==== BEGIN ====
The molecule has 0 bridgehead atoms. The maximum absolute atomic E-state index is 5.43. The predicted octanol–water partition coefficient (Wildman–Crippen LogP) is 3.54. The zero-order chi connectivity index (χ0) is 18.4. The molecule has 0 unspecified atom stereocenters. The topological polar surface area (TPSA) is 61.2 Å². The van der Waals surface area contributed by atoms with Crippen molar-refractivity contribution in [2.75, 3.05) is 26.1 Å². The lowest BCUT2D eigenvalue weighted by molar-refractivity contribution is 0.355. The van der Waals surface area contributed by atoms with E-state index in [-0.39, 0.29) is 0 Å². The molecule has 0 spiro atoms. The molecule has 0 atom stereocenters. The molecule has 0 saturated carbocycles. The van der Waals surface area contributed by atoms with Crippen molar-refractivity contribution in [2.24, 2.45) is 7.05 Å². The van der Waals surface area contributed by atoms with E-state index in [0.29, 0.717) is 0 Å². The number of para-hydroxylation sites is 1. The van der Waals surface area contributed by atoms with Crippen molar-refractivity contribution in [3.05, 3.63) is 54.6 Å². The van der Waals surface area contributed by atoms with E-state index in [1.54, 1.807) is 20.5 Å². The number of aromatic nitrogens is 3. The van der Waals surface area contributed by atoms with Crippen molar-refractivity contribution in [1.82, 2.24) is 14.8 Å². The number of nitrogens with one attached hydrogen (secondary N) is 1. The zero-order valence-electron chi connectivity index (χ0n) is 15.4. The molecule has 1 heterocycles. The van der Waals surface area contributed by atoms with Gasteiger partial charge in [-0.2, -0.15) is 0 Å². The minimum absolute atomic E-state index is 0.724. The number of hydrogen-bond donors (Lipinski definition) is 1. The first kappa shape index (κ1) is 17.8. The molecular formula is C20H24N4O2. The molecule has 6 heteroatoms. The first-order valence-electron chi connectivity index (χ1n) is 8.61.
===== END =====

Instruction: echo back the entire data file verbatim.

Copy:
The molecule has 0 bridgehead atoms. The maximum absolute atomic E-state index is 5.43. The predicted octanol–water partition coefficient (Wildman–Crippen LogP) is 3.54. The zero-order chi connectivity index (χ0) is 18.4. The molecule has 0 unspecified atom stereocenters. The topological polar surface area (TPSA) is 61.2 Å². The van der Waals surface area contributed by atoms with Crippen molar-refractivity contribution in [2.75, 3.05) is 26.1 Å². The lowest BCUT2D eigenvalue weighted by molar-refractivity contribution is 0.355. The van der Waals surface area contributed by atoms with E-state index in [-0.39, 0.29) is 0 Å². The molecule has 0 spiro atoms. The molecule has 0 atom stereocenters. The molecule has 0 saturated carbocycles. The van der Waals surface area contributed by atoms with Crippen molar-refractivity contribution in [2.24, 2.45) is 7.05 Å². The van der Waals surface area contributed by atoms with E-state index in [0.29, 0.717) is 0 Å². The number of para-hydroxylation sites is 1. The van der Waals surface area contributed by atoms with Crippen molar-refractivity contribution in [3.05, 3.63) is 54.6 Å². The van der Waals surface area contributed by atoms with E-state index in [1.54, 1.807) is 20.5 Å². The number of aromatic nitrogens is 3. The van der Waals surface area contributed by atoms with Crippen molar-refractivity contribution in [1.82, 2.24) is 14.8 Å². The number of nitrogens with one attached hydrogen (secondary N) is 1. The zero-order valence-electron chi connectivity index (χ0n) is 15.4. The molecule has 1 heterocycles. The van der Waals surface area contributed by atoms with Gasteiger partial charge in [-0.2, -0.15) is 0 Å². The minimum absolute atomic E-state index is 0.724. The number of hydrogen-bond donors (Lipinski definition) is 1. The first kappa shape index (κ1) is 17.8. The molecular formula is C20H24N4O2. The molecule has 6 heteroatoms. The first-order valence-electron chi connectivity index (χ1n) is 8.61.